With Boeing finding itself on the receiving end of bad news thanks to issues related to its 737 Max 8 model and with Washington’s seeming reluctance to be among the first nations to banish these airplanes from the sky, especially considering the large number of 737 Max 8s that are flying in American airspace, I thought it would be prudent to look at a key aspect of Boeing’s business model.
According to Defense News, in 2018, Boeing was the fifth largest defense contractor in the world when measured in terms of defense revenue (2017 data) as shown here:
According to Boeing’s financial results for the fourth quarter of 2018, the company had record fourth quarter revenue of $28.3 billion ($101.1 billion on a full year basis) thanks to record commercial delivers and higher defense volumes. Here is a table showing the company’s revenues and earnings from its Defense, Space and Security operations:
Now, given that Boeing is a very important part of America’s military-industrial-intelligence network, let’s look at a key aspect of Boeing’s business which receives relatively little attention. According to Open Secrets, here is a historical look at Boeing’s contributions to political candidates by political party going back to 1990:
Boeing’s total political contributions of $4.551 million in 2018 put it in 82nd place out of 19,087 organizations.
Here is a table providing a detailed breakdown of the same data:
Here is a table showing how the political contributions were divided between the House and Senate:
Here are the top recipients of Boeing’s generosity:
Here is a list of members of the Senate Committee on Armed Services:
Here is a list of key members of the House Committee on Armed Services:
It is interesting (but not terribly shocking) to note that there is some overlap between the House and Senate recipients of Boeing’s generosity and the list of members of the Committee on Armed Services.
Lastly for this section, let’s look at which members of the House and Senate own Boeing stock:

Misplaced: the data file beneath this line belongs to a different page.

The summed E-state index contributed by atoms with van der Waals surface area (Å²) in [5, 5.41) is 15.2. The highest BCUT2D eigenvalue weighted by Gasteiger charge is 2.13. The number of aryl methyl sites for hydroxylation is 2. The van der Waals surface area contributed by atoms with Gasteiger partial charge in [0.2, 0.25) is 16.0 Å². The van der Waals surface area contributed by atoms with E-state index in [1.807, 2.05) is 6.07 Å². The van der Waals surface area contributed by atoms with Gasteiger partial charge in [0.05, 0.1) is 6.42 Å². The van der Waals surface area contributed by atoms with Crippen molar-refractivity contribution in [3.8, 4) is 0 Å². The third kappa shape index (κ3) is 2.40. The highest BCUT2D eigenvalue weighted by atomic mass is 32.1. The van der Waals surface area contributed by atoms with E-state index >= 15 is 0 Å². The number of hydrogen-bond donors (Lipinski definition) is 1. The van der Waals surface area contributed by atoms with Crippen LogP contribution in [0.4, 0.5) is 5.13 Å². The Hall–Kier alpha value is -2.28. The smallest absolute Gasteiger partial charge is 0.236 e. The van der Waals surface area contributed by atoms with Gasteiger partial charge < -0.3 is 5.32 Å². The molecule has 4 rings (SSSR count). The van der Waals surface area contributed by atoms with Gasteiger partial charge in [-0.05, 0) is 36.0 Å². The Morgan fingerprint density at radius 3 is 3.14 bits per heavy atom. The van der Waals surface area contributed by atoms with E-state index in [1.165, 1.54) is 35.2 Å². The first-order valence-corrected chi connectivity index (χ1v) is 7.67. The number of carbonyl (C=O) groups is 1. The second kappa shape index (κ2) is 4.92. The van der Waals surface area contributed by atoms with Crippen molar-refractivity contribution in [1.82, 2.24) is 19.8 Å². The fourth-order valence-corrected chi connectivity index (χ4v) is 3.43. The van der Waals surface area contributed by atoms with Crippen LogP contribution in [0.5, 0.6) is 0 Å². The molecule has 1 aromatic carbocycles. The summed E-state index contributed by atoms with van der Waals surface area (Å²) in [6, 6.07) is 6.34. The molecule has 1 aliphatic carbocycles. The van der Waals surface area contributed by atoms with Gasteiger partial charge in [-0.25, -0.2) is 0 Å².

Let’s look at Washington’s other favourite pastime, lobbying. Here is a graphic showing how much Boeing has spent on lobbying over the past two decades:
Boeing’s lobbying expenditures of $15.12 million put it in 10th place out of 4,163 lobbying entities in 2018.
As you can see here, Boeing stands in first place among its Defense/Aerospace peers when it comes to spending on lobbying:
In 2018, Boeing had 98 lobbyists, 71 (or 72.4 percent) of which are revolvers (i.e. had government connections). Here is a partial listing of the lobbyists that worked on Boeing’s behalf in 2018:
Here are the government agencies and government bodies that Boeing lobbied in 2018:
Here is a partial listing of issues that concerned Boeing in 2018:
Boeing was among the top ten lobbyists when it came to the Tax Cuts and Jobs Act (H.R. 1), the bill that saw the corporate income tax rate drop to 21 percent, an obvious benefit to Boeing. That said, it is interesting to note that Boeing’s effective federal and state tax rates looked like this over the decade between 2008 and 2017:
Apparently, an effective tax rate of 8.4 percent is seen as way too high for a company that made total pretax profits of $54.865 billion over the decade. But, thanks to the tax cuts, here is what Boeing has proposed:
As you can see from this data, Boeing is one of the big players when it comes to spending money to gain influence in Washington. Apparently, Boeing’s management is well aware that Washington is for sale and that there is an excellent chance that spending money on political candidates and lobbying will be returned many-fold to Boeing’s bottom line.
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